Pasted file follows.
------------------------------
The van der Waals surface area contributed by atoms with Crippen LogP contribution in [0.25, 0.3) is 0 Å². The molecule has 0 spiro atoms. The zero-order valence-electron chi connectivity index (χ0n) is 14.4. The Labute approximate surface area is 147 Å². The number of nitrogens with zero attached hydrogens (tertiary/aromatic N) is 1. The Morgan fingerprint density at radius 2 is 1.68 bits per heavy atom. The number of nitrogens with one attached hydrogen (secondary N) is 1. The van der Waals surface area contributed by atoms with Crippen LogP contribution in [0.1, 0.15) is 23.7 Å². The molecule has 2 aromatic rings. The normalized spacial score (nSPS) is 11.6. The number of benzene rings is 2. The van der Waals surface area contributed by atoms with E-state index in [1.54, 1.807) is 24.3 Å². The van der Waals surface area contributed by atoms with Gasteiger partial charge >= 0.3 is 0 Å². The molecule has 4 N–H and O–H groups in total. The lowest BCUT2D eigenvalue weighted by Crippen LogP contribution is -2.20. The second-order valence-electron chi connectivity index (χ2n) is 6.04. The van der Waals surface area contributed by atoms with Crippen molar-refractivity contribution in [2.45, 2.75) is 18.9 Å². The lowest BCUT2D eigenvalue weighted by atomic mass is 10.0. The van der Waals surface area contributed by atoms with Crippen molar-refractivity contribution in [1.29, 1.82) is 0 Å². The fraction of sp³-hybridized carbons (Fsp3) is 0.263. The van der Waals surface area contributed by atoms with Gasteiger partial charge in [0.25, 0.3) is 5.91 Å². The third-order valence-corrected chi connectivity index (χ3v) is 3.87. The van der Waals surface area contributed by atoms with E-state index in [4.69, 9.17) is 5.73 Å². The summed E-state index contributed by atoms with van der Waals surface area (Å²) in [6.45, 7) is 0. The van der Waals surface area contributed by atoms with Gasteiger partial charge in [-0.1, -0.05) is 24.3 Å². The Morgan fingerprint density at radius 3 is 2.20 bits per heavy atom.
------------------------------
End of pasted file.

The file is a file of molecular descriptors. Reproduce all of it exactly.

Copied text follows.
The van der Waals surface area contributed by atoms with Crippen LogP contribution in [0.25, 0.3) is 0 Å². The molecule has 0 spiro atoms. The zero-order valence-electron chi connectivity index (χ0n) is 14.4. The Labute approximate surface area is 147 Å². The number of nitrogens with zero attached hydrogens (tertiary/aromatic N) is 1. The Morgan fingerprint density at radius 2 is 1.68 bits per heavy atom. The number of nitrogens with one attached hydrogen (secondary N) is 1. The van der Waals surface area contributed by atoms with Crippen LogP contribution in [0.1, 0.15) is 23.7 Å². The molecule has 2 aromatic rings. The normalized spacial score (nSPS) is 11.6. The number of benzene rings is 2. The van der Waals surface area contributed by atoms with E-state index in [1.54, 1.807) is 24.3 Å². The van der Waals surface area contributed by atoms with Gasteiger partial charge >= 0.3 is 0 Å². The molecule has 4 N–H and O–H groups in total. The lowest BCUT2D eigenvalue weighted by Crippen LogP contribution is -2.20. The second-order valence-electron chi connectivity index (χ2n) is 6.04. The van der Waals surface area contributed by atoms with Crippen molar-refractivity contribution in [2.45, 2.75) is 18.9 Å². The lowest BCUT2D eigenvalue weighted by atomic mass is 10.0. The van der Waals surface area contributed by atoms with Crippen molar-refractivity contribution in [1.29, 1.82) is 0 Å². The fraction of sp³-hybridized carbons (Fsp3) is 0.263. The van der Waals surface area contributed by atoms with Gasteiger partial charge in [0.25, 0.3) is 5.91 Å². The third-order valence-corrected chi connectivity index (χ3v) is 3.87. The van der Waals surface area contributed by atoms with E-state index in [4.69, 9.17) is 5.73 Å². The summed E-state index contributed by atoms with van der Waals surface area (Å²) in [6.45, 7) is 0. The van der Waals surface area contributed by atoms with Gasteiger partial charge in [-0.1, -0.05) is 24.3 Å². The Morgan fingerprint density at radius 3 is 2.20 bits per heavy atom.